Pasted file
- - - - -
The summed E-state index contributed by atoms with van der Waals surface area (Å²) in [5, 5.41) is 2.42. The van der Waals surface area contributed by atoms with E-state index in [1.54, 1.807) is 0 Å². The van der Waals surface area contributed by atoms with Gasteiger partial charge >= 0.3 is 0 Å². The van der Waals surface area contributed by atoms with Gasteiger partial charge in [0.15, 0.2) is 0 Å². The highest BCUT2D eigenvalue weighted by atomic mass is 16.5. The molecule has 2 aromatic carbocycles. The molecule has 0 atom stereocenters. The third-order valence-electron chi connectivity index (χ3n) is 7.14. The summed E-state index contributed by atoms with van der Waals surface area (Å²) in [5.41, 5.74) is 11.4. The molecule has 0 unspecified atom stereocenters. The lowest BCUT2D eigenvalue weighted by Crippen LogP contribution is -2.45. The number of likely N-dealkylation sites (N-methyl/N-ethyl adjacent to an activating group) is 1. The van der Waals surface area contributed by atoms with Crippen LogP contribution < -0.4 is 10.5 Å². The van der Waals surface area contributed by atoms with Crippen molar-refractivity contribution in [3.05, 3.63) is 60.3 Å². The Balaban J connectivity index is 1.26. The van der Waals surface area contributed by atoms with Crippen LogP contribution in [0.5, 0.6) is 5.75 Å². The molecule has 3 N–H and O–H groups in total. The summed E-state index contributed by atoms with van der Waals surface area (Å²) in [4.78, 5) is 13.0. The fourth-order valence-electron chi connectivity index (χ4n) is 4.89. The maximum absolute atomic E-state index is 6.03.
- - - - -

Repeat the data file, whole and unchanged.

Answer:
The summed E-state index contributed by atoms with van der Waals surface area (Å²) in [5, 5.41) is 2.42. The van der Waals surface area contributed by atoms with E-state index in [1.54, 1.807) is 0 Å². The van der Waals surface area contributed by atoms with Gasteiger partial charge >= 0.3 is 0 Å². The van der Waals surface area contributed by atoms with Gasteiger partial charge in [0.15, 0.2) is 0 Å². The highest BCUT2D eigenvalue weighted by atomic mass is 16.5. The molecule has 2 aromatic carbocycles. The molecule has 0 atom stereocenters. The third-order valence-electron chi connectivity index (χ3n) is 7.14. The summed E-state index contributed by atoms with van der Waals surface area (Å²) in [5.41, 5.74) is 11.4. The molecule has 0 unspecified atom stereocenters. The lowest BCUT2D eigenvalue weighted by Crippen LogP contribution is -2.45. The number of likely N-dealkylation sites (N-methyl/N-ethyl adjacent to an activating group) is 1. The van der Waals surface area contributed by atoms with Crippen LogP contribution < -0.4 is 10.5 Å². The van der Waals surface area contributed by atoms with Crippen molar-refractivity contribution in [3.05, 3.63) is 60.3 Å². The Balaban J connectivity index is 1.26. The van der Waals surface area contributed by atoms with Crippen LogP contribution in [0.5, 0.6) is 5.75 Å². The molecule has 3 N–H and O–H groups in total. The summed E-state index contributed by atoms with van der Waals surface area (Å²) in [4.78, 5) is 13.0. The fourth-order valence-electron chi connectivity index (χ4n) is 4.89. The maximum absolute atomic E-state index is 6.03.